Japanese Skincare Routine

  • By Alison Falk

  • June 30, 2020

Japanese Skincare Routine

Over the last decade or so, we have seen Asian beauty trends make their way into mainstream Western trends. Within Asian beauty, Japanese skincare is one of the most prominent and talked-about subjects, likely due to the fact that the regimens have *many* steps, yet the results are incredible. Japanese skincare ingredients are mainly gentle and nourishing for the skin. Check out YRH’s rundown of a Japanese skincare routine you can introduce into your current regimen!

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Don’t Just Cleanse, Double Cleanse

Cleansing ourselves is something we’d all do well to remember, not just mentally, but for our skin as well. Double cleansing is an important step when it comes to Japanese skincare. Double cleansing refers to using an oil or a balm to remove your makeup, dirt, oil, and other grime that stays on your skin all day. The purpose of an oil is that it is gentle on the skin, and it truly breaks down all of the oils that may cause damage to our skin barrier if not cleansed properly. Oil can sound scary, but remember, oil breaks down oil.

Even though your skin may feel makeup and dirt-free after this first cleanse, the next step is to use a water-based cleanser. Japanese face washes are often foamy in texture and feel whipped and creamy. This second step will truly take the rest of your makeup, dirt, and grime off of your face. The Japanese skincare philosophy focuses on cleaning the skin by being gentle and nourishing. Instead of harsh, rough exfoliants, the double cleanse gently and effectively removes impurities from our skin.

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Essence and Toner

We have all heard of toner by now: many tout it as an important step in our skincare routines. In Japanese skincare, essence/toner is a must. Essence and toner are both essentially the same thing. The point of including an essence or toner into your routine is to hydrate your skin with a lightweight serum so that it absorbs into the skin faster before moisturizing. Also, no need to waste a cotton pad! The best way to apply is by pouring a few drops into your hands, and patting the product gently into your skin.

Face Masks Packed with Serums

Cleansing face masks are rising in popularity, but Japanese sheet masks are the best—probably because the face mask concept actually originated in Japan. Sheet masks are serum-packed cloths that frame the entire face; users typically leave them on for at least 10-20 minutes. The serums absorb deep into your skin, preparing your face for your next step. Usually, the serums in sheet masks are super hydrating, which is something we can all use a little more of. After taking off your mask, use the excess serum down your neck and décolletage, as well as the backs of your hands. There are so many Japanese sheet masks out there, as well as ones with cute or “kawaii” patterns and designs.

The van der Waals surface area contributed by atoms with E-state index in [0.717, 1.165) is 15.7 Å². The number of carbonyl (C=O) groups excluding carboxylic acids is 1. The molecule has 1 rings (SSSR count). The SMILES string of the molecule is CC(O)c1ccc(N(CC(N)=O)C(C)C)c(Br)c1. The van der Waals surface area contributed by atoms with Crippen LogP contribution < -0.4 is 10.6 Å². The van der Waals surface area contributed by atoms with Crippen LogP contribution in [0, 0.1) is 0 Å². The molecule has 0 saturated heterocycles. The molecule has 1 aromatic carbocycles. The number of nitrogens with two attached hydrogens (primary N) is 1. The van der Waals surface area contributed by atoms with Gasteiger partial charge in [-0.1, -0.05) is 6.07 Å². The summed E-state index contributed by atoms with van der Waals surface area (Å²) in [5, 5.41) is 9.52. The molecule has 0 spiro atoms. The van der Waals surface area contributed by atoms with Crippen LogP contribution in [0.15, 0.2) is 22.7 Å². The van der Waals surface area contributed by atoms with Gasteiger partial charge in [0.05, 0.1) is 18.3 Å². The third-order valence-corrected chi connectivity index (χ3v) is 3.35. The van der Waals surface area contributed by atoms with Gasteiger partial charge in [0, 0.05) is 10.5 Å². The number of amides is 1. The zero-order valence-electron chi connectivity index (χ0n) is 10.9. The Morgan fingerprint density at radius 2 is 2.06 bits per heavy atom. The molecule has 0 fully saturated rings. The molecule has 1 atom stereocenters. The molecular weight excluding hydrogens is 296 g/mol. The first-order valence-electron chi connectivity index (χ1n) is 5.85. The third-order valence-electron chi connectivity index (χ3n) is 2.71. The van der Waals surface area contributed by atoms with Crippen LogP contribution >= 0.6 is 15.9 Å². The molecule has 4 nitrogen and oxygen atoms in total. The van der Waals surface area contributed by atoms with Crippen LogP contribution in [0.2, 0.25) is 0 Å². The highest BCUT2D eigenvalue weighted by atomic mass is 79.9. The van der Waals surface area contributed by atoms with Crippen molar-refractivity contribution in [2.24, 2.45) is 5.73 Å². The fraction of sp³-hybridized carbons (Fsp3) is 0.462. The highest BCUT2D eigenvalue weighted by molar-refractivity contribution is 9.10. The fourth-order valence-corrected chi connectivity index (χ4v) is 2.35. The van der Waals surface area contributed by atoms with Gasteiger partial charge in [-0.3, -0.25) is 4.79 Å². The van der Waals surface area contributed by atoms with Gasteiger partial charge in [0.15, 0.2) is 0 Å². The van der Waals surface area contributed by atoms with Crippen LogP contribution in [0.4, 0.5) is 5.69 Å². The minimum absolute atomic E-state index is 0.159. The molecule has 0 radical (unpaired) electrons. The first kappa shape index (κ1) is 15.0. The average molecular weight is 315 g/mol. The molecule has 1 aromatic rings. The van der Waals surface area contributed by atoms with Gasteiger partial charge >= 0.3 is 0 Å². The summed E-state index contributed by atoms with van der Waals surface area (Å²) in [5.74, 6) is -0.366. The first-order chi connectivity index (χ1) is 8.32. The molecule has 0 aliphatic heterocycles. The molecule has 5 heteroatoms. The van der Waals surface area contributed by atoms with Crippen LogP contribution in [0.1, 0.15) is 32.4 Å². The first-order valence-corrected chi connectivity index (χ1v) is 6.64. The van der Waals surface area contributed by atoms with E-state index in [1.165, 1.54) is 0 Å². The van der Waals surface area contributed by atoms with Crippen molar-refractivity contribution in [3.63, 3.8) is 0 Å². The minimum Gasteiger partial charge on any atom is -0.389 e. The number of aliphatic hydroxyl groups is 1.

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To seal in all of the steps and to ensure optimal plumpness, moisturizer is the last step in Japanese skincare. Moisturizer locks everything in—it’s beneficial when it comes to reducing fine lines, and, overall, it protects the skin’s natural oil barrier. Moisturizer is always a necessary step, no matter your skin type. Japanese moisturizers tend to be very light and gentle on the skin, especially because the humidity in Japan can be a bit intense.

For some, the Japanese skincare routine can seem time-consuming, but each step benefits the skin in a different way. Another Japanese beauty tip is to wear SPF every single day in order to prevent aging. The goal of Japanese skincare is to have beautiful, supple skin that you are proud to show off without makeup. Less is more, so use your products sparingly and with purpose. Japanese ingredients are gentle, and will leave your skin feeling good. No matter what sort of condition your skin is in (dry, oily, acne-prone, and beyond), be proud of your skin, and love it. It is important to build a loving relationship with your own skin. Let us know if you incorporate any of these products into your daily routine at @yourherelive!

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What element of the Japanese skincare routine would you add into your own regimen?